Dovi Frances (right) and Eynat Guez.

Dovi Frances threatening to sell Papaya holdings at 90% discount; Co-founder Guez says she’ll buy

Following a public spat with Guez, Frances sent a letter to all Papaya's shareholders offering to sell his 2.8% stake in the company for $12.5 million, which represents a company valuation of around $444 million, 90% less than the $3.7 billion Papaya was valued at in its last funding round

The background to the defamation warning Eynat Guez, co-founder and CEO of Papaya Global, issued against Dovi Frances, an investor in the company, was revealed on Tuesday. On July 28, Frances, the founder of the Group 11 investment fund, sent a letter to all Papaya shareholders offering to sell his shares in the company at a deep discount of 90% from the value of the last funding round.
This would value the human resource systems management company at only $444 million. Papaya's most recent fundraising round took place in September 2021 at a valuation of $3.7 billion.
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 מימין דובי פרנסס ו עינת גז
 מימין דובי פרנסס ו עינת גז
Dovi Frances (right) and Eynat Guez.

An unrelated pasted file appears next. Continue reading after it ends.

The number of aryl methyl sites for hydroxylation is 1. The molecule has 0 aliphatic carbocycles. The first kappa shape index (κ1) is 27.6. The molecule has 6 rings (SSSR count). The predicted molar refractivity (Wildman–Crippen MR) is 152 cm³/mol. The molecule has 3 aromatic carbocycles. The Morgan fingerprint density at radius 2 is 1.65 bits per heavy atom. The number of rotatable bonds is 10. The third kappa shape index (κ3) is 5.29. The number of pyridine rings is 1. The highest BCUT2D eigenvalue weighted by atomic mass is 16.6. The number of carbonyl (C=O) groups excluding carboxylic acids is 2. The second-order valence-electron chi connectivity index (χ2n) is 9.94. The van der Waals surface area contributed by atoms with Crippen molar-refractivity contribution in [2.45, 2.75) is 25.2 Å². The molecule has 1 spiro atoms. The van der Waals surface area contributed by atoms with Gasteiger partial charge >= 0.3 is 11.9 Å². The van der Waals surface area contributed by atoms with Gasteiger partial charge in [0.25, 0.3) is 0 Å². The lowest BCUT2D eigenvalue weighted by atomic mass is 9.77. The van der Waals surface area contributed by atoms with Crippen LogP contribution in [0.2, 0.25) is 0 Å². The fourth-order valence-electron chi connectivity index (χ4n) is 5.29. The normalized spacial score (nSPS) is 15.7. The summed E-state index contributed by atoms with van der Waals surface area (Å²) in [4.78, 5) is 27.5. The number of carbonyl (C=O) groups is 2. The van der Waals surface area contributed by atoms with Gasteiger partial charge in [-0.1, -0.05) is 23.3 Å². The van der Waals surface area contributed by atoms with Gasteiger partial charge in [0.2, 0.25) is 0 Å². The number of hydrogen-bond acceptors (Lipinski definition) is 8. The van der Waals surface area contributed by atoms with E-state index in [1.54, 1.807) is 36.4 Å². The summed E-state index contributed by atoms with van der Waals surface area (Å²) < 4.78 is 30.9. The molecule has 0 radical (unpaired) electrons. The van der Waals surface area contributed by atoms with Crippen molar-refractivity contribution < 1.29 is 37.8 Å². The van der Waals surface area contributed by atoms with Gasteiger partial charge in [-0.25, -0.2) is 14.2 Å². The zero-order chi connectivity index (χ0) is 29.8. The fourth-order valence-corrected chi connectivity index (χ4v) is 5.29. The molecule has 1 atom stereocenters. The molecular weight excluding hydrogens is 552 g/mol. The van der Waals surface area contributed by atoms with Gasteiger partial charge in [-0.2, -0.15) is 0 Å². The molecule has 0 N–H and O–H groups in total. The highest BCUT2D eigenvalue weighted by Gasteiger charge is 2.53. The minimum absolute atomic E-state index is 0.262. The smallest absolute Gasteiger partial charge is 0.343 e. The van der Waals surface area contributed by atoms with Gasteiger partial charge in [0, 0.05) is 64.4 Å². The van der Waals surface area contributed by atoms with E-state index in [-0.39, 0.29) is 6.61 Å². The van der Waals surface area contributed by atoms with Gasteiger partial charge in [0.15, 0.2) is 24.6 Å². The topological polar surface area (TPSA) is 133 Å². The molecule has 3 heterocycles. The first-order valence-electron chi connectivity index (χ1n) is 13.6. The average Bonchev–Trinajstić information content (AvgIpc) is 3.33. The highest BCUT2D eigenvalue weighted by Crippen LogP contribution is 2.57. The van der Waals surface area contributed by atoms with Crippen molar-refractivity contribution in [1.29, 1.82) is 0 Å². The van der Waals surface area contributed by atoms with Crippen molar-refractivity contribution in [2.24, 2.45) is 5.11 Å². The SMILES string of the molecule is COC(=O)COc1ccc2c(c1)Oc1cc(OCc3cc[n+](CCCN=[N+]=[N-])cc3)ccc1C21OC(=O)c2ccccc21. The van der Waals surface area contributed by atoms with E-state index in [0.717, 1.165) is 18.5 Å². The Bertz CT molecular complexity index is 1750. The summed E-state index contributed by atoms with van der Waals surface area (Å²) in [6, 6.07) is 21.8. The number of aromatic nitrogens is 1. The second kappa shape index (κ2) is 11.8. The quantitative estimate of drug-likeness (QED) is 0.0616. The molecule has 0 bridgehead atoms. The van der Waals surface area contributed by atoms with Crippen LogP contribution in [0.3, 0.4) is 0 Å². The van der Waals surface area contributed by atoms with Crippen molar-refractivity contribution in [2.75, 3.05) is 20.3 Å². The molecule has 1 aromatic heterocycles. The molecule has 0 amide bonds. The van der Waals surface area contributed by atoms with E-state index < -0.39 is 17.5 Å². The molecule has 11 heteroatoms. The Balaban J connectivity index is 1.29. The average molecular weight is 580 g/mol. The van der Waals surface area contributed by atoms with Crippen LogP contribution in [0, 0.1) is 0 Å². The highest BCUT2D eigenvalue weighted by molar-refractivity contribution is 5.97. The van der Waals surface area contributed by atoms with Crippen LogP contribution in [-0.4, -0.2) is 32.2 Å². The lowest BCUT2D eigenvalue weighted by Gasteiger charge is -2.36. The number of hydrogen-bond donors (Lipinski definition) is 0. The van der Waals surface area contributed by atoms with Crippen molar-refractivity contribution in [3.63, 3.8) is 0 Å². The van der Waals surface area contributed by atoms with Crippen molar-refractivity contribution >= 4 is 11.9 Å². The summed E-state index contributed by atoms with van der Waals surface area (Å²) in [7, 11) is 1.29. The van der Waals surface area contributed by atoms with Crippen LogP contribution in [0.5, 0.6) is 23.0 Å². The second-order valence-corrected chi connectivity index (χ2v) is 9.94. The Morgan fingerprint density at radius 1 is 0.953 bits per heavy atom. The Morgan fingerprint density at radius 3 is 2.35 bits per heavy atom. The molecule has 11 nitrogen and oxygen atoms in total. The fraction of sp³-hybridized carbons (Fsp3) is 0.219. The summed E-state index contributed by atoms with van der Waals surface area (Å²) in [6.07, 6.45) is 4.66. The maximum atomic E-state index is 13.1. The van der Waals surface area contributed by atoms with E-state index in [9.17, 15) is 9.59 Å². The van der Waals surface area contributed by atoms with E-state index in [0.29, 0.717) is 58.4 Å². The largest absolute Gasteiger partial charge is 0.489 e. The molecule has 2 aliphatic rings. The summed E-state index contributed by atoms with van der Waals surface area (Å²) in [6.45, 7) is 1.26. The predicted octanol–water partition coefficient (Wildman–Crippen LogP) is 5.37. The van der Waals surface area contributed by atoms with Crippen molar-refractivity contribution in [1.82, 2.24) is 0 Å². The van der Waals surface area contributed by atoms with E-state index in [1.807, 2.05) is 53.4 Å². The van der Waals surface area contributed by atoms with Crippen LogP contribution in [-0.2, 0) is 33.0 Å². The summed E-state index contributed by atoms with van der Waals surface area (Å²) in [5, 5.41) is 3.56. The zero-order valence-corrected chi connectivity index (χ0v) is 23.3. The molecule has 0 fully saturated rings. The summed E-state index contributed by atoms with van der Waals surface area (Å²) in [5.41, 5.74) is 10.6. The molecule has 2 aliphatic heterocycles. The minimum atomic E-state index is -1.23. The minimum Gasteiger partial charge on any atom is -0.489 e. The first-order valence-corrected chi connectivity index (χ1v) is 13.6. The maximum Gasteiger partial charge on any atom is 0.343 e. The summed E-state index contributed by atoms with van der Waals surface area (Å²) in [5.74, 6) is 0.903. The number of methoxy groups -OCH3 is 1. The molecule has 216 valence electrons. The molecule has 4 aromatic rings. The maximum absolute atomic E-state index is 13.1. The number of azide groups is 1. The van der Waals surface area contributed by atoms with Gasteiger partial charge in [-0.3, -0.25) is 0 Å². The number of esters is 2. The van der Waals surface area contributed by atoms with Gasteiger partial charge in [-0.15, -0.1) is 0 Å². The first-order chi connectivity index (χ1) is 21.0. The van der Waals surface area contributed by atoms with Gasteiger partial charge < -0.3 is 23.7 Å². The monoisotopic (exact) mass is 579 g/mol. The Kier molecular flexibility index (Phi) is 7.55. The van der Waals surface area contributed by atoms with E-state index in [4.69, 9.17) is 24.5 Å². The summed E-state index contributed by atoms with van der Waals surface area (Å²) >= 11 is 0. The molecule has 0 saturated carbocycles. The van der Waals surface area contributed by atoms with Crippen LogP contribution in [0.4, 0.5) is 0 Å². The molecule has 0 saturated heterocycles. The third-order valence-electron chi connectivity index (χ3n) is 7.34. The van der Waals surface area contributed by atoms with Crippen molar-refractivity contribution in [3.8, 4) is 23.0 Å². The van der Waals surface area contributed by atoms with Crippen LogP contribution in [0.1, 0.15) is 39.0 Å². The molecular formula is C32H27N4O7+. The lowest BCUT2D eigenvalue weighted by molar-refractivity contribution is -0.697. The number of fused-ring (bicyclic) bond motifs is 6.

(Photo: Orel Cohen)
This move comes against the backdrop of a disagreement between Guez, one of the leaders of the high-tech protest against the judicial overhaul that initially announced the withdrawal of company funds from Israel, and Frances, who is known to be close to Prime Minister Benjamin Netanyahu and has held meetings with him in recent months.
"During January 2023, in a public statement while standing on the podium in a demonstration against the legal reform – a matter of intense public controversy with political implications – the company's CEO (Guez) declared her decision to withdraw the company's funds from Israel. Group 11 received no advance notice of this decision. I also responded publicly, not on the general issue, but regarding the specific action related to the company's funds. I urged Gaz not to proceed with this decision," Frances wrote in his letter to Papaya shareholders.
"To my surprise and disappointment, my expression of a differing opinion from the CEO resulted in an extreme and harsh reaction from her. She apparently chose to wage a war against Group 11 and me personally," Frances continued.
Frances added that due to the "lack of communication" with the company's management and the inability to obtain information about its activities, he is offering to sell his entire holding in the company – 10.6 million shares for $12.5 million. "The final straw was the CEO of Papaya sabotaging and continuing to sabotage our efforts to sell our holdings in the company," Frances claims.
In response to Frances' letter, Papaya issued a statement: “Papaya Global is a world leader in Payroll and Payments that shows continuous high growth rate year after year.
“Papaya Global approached Group 11 months ago with an offer to buy its holdings. Eynat Guez was personally leading a group of investors to acquire all shares. All attempts by Dovi Frances to tarnish Eynat following his recent remarks are simply ridiculous.